Ask the average punter to name a racecourse and they’ll probably tell you about the likes of Aintree, Cheltenham or Ascot. That’s not a major surprise, given that those courses are the ones that host some of the biggest events in the industry. Yet that also means that they are the most protected from tough times, such as those being experienced by the United Kingdom thanks to austerity policies and the confusion of Brexit.
Smaller courses enjoy no such protection, meaning that they are vulnerable to the slings and arrows of outrageous fortune. The result of that is that when tough times come, the lesser known venues are more likely to have to find ways of pinching pennies or else risk having to shut down altogether.
That’s what has happened to Towcester Racecourse, which went into administration in 2018 but was believed to be heading towards being saved, only for its permanent closure to be confirmed recently.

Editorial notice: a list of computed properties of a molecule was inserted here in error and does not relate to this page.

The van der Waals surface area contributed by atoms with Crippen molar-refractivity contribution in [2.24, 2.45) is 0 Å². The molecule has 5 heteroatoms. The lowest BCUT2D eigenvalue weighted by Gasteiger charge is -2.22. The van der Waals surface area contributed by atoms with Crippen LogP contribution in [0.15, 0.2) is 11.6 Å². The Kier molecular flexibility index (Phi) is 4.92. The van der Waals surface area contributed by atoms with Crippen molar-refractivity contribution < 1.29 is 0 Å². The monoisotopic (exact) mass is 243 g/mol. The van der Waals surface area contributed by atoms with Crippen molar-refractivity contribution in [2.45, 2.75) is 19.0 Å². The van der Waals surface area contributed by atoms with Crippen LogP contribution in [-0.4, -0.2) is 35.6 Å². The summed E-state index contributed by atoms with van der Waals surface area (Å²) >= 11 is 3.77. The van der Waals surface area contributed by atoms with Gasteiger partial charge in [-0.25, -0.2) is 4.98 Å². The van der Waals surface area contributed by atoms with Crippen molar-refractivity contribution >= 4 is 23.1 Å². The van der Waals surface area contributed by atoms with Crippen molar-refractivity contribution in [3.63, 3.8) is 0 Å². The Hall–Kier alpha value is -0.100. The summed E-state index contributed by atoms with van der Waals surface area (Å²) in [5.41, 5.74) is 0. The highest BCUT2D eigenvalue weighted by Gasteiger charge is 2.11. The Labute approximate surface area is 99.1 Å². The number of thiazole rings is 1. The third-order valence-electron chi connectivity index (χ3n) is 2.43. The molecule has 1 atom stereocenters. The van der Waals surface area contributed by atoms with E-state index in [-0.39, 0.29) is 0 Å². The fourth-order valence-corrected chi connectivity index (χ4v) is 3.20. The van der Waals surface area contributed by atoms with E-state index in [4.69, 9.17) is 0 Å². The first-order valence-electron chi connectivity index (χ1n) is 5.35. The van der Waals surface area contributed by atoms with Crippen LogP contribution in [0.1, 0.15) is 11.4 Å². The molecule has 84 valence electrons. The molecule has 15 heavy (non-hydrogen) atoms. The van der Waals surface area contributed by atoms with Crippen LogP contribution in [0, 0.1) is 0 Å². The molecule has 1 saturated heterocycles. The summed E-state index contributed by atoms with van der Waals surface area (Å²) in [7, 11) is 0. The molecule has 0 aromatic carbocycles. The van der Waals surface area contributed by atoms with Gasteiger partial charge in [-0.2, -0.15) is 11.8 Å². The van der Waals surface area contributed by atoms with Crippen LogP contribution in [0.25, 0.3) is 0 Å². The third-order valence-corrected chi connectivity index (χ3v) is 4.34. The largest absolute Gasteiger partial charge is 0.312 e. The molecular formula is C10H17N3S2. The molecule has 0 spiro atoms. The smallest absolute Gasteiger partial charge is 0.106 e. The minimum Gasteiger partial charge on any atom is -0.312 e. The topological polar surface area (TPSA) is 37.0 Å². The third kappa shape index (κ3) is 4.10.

What Happened To Towcester Racecourse?
In August of 2018 the owners of Towcester Racecourse, which was also a greyhound venue, announced that they were taking steps that would see the business go into administration. The Northamptonshire course had been experiencing ‘trading difficulties’, leading to the directors of the business that run it to believe that they had no choice but to try to protect the business by looking to sell it in the longer term.
In November fresh hope was given to the fans of racing at Towcester, the course where Sir AP McCoy won his 4,000th race, when assets were sold in November of 2018, meaning that many people that racing would soon return to the course. It helped alleviate some of the problems caused by the £1.3 million debt that Towcester Racecourse Company Limited was in, but in the end it simply wasn’t enough.
Instead of racing resuming in 2019, the owners sold the remaining fixtures that were on the books for the course to Arena Racing Company. Soon after, the British Horseracing Authority confirmed that racing was to cease permanently at the course, with the BHA’s Chief Operating Officer, Richard Wayman, saying that the organisation was ‘saddened’ about the closure. With nothing else that they could do, the BHA agreed to work with ARC to find homes for the new races.